There seems to be room for conservatives to make major gains with black voters in a number of issue areas. According to the BAMPAC, for example, 48 percent of blacks oppose abortion. And Public Agenda, a nonpartisan New York-based research firm, says that 54 percent support school vouchers.

The research indicates that black voters also are feeling neglected by the major parties. BAMPAC found that 47 percent feel that the Democrats take blacks for granted, compared to 72 percent who feel that way about the Republicans.

Stranded between the proverbial rock and a hard place, therefore, most blacks continue to bide their time in the Democratic Party, and wait for someone to pay attention. Not all, though. Nat Irvin, president of Future Focus, a black futurist institute at Wake Forest University, has little patience for party talk.

"We've moved beyond defining problems in party terms," says Irvin, who says he is a registered independent. "Most of what we, as black people or any people, are faced with in the future defies political philosophy. If your dad has Alzheimer's, is that a Democratic issue or a Republican issue? It's neither. It's a human issue.

"Black folk ought to spend time thinking about the Human Genome Project and how we can get a stronger foothold on biotechnology and the Internet," he says. "How do we get the jobs done that need to be done politically? That's the future. Parties are the past."

Bositis says that he, too, sees an evolution in party allegiances. "Most older blacks got into the Republican Party when the Southern segregationists were Democrats," he notes. "Now those Southern segregationists have moved to the Republican Party, which is what young blacks associate them with. John Tower, who was elected after Lyndon Johnson, was the first Republican senator from the South -- they were all Democrats before then. Now the majority of Southern senators are Republican.

"A 60-year-old black Democrat most likely got his partisanship from his parents when that meant being pro-civil rights," Bositis continues. "But we're talking about history here and kids, irrespective of race, don't know history. You have to be around 70 to remember Truman desegregating the military. You have to be 55 or so to remember Brown vs. Board of Education; 45 to remember the Civil Rights Act; 41 for Martin Luther King's assassination.

"That's all a long time ago for kids today and these things aren't taught, or aren't taught very well, in our schools. To them, Hannibal crossing the Alps and marchers crossing the Edmund Pettus Bridge all happened about the same time," Bositis laughs.

Bill Stephney, president of Stepsun Records and a co-founder of Public Enemy, agrees. "You have to understand the perspective of some 29-year-old hard-working guy, maybe his folks came here from Trinidad. He just doesn't see the world like a black person from generations of sharecroppers. They're not always going to draw the same conclusions on things."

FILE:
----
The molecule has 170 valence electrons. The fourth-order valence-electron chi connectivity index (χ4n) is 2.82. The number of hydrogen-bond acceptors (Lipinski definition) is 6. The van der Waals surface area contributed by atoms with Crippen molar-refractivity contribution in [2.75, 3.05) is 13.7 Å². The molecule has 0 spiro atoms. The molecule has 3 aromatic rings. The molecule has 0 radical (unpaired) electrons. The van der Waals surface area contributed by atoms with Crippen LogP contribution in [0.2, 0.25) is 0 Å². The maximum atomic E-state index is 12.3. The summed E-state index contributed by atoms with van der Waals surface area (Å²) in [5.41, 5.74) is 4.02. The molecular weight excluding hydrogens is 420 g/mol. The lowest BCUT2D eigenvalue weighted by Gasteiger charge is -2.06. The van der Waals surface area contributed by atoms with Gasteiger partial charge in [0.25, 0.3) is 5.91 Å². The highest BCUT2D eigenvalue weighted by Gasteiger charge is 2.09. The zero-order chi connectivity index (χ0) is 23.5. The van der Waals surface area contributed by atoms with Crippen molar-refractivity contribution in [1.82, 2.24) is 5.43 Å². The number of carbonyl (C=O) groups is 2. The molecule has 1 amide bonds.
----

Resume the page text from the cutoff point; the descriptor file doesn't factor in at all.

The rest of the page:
Stephney is himself a 37-year-old self-made millionaire with grandparents from the Caribbean and Latin America -- a family history that he says affects his world view.

"That noble generation, the 'Eyes on the Prize' generation, everyone admires their sacrifice and courage, but they were a rather homogenous group," he says. "We're more fragmented today. The black person standing next to you might look just like you but is more concerned with gender, or sexual orientation, or entrepreneurship. The hip-hop generation just sees the world through a different lens."

Chris Rock, neither a Democrat nor a Republican, may be the perfect representative of this generation, this new breed of black youngster who inherited an integrated world, as well as the freedom to critique it. He has featured the full range of black leadership on his television talk show, and offered each a hilarious critique that brought down the house. After telling Jesse Jackson how much he admired him, he then asked, "But Rev. ... what do you do?"

He asked the Rev. Al Sharpton why poor whites couldn't lead some of the protest marches, and J.C. Watts why he associated with a party that often gave black people such a hard time. The true mark of his effect on the political equation may be the backlash forming against him among the black liberal bourgeoisie.

It's probably the internal critique, though, that keeps most black independents and Republicans in the doghouse with other blacks. Stephney points out that many young blacks first began to question the liberal status quo during the height of the 1980s crack wars.

"It wasn't the white bogeyman on horseback" that had blacks running back and forth from the subway in Stephney's Brooklyn neighborhood, a mecca for successful blacks like himself and Spike Lee. "It was brothers with leather jackets and matching Nikes and guns," Stephney remembers grimly. "But liberals didn't want you talking about that. That [hypocrisy and censorship made] lots of young folks rethink what they thought were their politics."

That political rethinking is occurring in black communities all over the country right now. And the candidate, or the party, who recognizes it for the golden opportunity it is may well be the beneficiary of a significant boost in next year's elections.

By Debra Dickerson